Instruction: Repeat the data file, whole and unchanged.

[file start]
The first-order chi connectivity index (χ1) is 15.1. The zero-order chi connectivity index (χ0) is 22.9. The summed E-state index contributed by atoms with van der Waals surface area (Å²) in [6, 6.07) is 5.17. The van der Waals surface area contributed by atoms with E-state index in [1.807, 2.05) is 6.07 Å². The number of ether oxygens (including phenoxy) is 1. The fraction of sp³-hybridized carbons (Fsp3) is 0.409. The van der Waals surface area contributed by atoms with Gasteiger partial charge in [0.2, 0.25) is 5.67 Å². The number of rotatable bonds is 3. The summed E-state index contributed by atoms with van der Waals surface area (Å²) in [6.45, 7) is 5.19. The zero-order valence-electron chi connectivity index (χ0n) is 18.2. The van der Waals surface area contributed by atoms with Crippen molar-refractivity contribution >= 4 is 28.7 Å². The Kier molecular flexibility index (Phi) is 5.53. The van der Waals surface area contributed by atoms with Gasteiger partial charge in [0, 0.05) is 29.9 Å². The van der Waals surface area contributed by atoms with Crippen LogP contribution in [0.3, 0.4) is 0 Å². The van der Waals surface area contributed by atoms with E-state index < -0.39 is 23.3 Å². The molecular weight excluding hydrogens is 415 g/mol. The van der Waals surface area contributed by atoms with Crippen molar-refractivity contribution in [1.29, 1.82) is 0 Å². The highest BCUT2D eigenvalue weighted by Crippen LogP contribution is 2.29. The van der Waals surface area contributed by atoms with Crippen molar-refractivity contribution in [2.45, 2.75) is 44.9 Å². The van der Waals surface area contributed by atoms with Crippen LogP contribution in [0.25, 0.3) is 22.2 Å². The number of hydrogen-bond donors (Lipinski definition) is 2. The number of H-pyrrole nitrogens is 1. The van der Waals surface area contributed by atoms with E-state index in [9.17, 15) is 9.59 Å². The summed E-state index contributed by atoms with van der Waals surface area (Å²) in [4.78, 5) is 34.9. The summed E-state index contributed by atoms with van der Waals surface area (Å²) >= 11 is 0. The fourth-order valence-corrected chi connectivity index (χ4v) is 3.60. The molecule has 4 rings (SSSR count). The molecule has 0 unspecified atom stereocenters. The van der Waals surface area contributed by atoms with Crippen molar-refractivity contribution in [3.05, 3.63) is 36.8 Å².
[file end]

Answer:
The first-order chi connectivity index (χ1) is 15.1. The zero-order chi connectivity index (χ0) is 22.9. The summed E-state index contributed by atoms with van der Waals surface area (Å²) in [6, 6.07) is 5.17. The van der Waals surface area contributed by atoms with E-state index in [1.807, 2.05) is 6.07 Å². The number of ether oxygens (including phenoxy) is 1. The fraction of sp³-hybridized carbons (Fsp3) is 0.409. The van der Waals surface area contributed by atoms with Gasteiger partial charge in [0.2, 0.25) is 5.67 Å². The number of rotatable bonds is 3. The summed E-state index contributed by atoms with van der Waals surface area (Å²) in [6.45, 7) is 5.19. The zero-order valence-electron chi connectivity index (χ0n) is 18.2. The van der Waals surface area contributed by atoms with Crippen molar-refractivity contribution >= 4 is 28.7 Å². The Kier molecular flexibility index (Phi) is 5.53. The van der Waals surface area contributed by atoms with Gasteiger partial charge in [0, 0.05) is 29.9 Å². The van der Waals surface area contributed by atoms with Crippen LogP contribution in [0.3, 0.4) is 0 Å². The van der Waals surface area contributed by atoms with E-state index < -0.39 is 23.3 Å². The molecular weight excluding hydrogens is 415 g/mol. The van der Waals surface area contributed by atoms with Crippen molar-refractivity contribution in [1.29, 1.82) is 0 Å². The highest BCUT2D eigenvalue weighted by Crippen LogP contribution is 2.29. The van der Waals surface area contributed by atoms with Crippen molar-refractivity contribution in [2.45, 2.75) is 44.9 Å². The van der Waals surface area contributed by atoms with Crippen LogP contribution in [0.25, 0.3) is 22.2 Å². The number of hydrogen-bond donors (Lipinski definition) is 2. The number of H-pyrrole nitrogens is 1. The van der Waals surface area contributed by atoms with E-state index in [9.17, 15) is 9.59 Å². The summed E-state index contributed by atoms with van der Waals surface area (Å²) in [4.78, 5) is 34.9. The summed E-state index contributed by atoms with van der Waals surface area (Å²) >= 11 is 0. The fourth-order valence-corrected chi connectivity index (χ4v) is 3.60. The molecule has 4 rings (SSSR count). The molecule has 0 unspecified atom stereocenters. The van der Waals surface area contributed by atoms with Crippen molar-refractivity contribution in [3.05, 3.63) is 36.8 Å².